The majority of media are using the acronym ISIS so it is no wonder that when government officials of the United Nations, U.S. State Department and President Obama, have switched to using ISIL confusion ensues.
ISIS and ISIL refer to the same terror group, however, there are differences. ISIS is an acronym for Islamic State in Iraq and Syria while ISIL stands for Islamic State in Iraq and the Levant. ISIS’s group is on both sides of the border between Iraq and Syria while ISIL is in the entire area east of the Mediterranean from Egypt, east to Iran and Turkey.
This distinction is very important because our administration use “ISIL instead of ISIS to emphasize the group’s goal to expand its influence beyond the borders of Syria and Iraq,” according to WCHS6.
ISIS is an al-Qaeda associated faction and is accountable for thousands of deaths during the Syrian civil war and also in Iraq. Building a new country is their aim. This new country would consist of Syria, Iraq and some other Middle Eastern Countries.
ISIL, on the other hand, is “now being used by the U.S. State Department as well as the United Nations, since the group wants to extend that influence even further,” reported CBS5. “That reach is called…the Levant. Therefore they are the Islamic State of Iraq and the Levant, or ISIL.”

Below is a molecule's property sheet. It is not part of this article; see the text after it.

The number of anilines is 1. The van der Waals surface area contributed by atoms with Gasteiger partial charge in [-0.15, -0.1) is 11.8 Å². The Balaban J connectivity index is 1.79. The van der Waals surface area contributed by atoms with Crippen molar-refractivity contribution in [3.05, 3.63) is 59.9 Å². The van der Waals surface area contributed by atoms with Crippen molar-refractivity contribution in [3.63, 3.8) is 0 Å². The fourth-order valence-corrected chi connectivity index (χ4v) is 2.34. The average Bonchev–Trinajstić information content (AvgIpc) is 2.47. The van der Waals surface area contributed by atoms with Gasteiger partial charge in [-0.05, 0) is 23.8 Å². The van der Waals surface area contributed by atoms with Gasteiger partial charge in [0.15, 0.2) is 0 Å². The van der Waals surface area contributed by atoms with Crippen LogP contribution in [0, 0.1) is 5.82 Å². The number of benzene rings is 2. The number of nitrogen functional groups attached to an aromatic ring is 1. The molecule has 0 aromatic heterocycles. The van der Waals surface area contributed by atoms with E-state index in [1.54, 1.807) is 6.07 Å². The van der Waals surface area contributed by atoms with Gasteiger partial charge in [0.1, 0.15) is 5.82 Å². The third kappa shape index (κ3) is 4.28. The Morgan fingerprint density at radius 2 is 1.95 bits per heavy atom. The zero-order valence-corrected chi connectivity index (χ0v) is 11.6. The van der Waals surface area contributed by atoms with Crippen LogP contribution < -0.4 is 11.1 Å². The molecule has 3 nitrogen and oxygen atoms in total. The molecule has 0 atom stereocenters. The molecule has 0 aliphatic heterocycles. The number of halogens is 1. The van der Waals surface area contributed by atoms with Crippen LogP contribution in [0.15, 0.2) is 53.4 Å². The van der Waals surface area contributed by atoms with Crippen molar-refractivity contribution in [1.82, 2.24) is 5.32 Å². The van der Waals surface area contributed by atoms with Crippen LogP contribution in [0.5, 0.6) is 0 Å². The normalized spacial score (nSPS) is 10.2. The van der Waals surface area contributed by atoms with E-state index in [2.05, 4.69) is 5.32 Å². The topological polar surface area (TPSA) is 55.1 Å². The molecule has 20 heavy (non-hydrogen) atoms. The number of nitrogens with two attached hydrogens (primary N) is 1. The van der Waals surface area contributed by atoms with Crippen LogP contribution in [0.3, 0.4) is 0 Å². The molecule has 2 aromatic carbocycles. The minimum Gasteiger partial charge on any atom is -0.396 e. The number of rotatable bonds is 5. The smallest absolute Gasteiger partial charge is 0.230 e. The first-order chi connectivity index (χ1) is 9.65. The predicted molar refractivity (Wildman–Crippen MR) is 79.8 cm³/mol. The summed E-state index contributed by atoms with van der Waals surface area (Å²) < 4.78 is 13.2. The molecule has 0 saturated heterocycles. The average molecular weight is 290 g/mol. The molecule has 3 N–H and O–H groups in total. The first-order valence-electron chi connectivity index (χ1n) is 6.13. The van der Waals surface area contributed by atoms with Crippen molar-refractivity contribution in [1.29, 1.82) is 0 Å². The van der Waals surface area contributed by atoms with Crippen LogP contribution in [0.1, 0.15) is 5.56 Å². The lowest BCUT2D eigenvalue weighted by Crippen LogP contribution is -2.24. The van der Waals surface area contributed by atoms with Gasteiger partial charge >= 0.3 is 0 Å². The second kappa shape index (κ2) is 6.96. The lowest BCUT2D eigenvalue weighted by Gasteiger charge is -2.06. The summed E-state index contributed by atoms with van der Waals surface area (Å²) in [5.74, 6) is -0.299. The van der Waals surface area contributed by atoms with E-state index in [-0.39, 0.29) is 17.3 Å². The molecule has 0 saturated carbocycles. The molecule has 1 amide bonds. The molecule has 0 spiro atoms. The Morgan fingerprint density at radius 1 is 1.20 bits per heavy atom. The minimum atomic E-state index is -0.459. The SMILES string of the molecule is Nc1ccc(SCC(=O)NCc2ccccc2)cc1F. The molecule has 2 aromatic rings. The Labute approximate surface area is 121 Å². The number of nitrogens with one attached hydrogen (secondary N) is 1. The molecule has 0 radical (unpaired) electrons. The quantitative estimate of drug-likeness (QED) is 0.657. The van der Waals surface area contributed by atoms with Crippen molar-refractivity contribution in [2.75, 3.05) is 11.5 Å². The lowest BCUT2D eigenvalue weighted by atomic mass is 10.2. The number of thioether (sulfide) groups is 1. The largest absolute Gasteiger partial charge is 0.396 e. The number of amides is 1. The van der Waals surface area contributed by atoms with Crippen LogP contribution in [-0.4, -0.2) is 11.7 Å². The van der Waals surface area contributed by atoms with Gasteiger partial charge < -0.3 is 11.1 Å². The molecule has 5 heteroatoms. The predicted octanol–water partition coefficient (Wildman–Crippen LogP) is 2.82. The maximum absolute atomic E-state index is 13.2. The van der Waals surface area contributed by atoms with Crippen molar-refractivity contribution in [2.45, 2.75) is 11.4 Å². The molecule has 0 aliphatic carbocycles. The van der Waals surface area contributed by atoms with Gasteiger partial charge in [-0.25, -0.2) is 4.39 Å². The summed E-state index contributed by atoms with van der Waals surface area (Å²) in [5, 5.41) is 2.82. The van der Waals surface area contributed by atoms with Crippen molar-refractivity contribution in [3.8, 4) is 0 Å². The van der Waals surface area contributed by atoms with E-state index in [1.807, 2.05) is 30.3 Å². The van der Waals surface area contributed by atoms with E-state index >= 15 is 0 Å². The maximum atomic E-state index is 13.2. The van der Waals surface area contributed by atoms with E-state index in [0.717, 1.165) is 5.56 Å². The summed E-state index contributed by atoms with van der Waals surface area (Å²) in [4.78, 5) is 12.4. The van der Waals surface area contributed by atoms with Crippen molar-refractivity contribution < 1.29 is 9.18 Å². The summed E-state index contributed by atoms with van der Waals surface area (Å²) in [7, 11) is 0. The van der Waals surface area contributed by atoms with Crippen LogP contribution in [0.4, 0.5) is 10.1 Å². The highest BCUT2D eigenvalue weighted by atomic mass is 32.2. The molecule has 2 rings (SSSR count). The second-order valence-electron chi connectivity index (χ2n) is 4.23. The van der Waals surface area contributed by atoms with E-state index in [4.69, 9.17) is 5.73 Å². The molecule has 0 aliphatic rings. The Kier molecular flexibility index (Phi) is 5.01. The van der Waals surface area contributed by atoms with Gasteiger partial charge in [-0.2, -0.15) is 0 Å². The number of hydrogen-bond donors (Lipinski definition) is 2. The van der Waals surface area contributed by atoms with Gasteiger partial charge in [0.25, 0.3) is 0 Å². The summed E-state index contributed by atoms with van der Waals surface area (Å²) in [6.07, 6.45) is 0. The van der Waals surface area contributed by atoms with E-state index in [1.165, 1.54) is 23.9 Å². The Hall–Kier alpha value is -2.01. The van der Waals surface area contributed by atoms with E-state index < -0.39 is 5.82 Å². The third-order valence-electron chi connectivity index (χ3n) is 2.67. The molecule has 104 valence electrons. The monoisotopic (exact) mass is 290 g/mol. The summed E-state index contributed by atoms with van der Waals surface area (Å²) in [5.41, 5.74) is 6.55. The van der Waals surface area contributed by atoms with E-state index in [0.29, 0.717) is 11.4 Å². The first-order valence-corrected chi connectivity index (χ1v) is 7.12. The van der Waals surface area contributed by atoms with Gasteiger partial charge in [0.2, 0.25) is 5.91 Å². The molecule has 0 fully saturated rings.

CNN reported, “The U.S. has stuck with ISIL because the group appears to have to set its sights beyond Iraq and Syria. And also because Washington doesn’t want to recognize their plans for a caliphate.”
“We believe this is the most accurate translation of the group’s name and reflects its aspirations to rule over a broad swath of the Middle East,” vice president for The Associated Press reported. “…so better stick to ISIL and clarify that it’s the same as ISIS, but a more accurate translation from the Arabic.”
CNN went on to report that “The jihadists,” on the other hand, “like to refer to themselves simply as the Islamic State, a term more accurately reflecting the organizations aspirations of creating a caliphate across national borders.”
Though both ISIS and ISIL are both correct to use and refer to the same terrorist group. The term ISIL encompasses more geographical territory and is, therefore, being used by government officials to avoid confusion. The irony isn’t lost on many.
By Lorra B. Chief Writer for Silent Soldier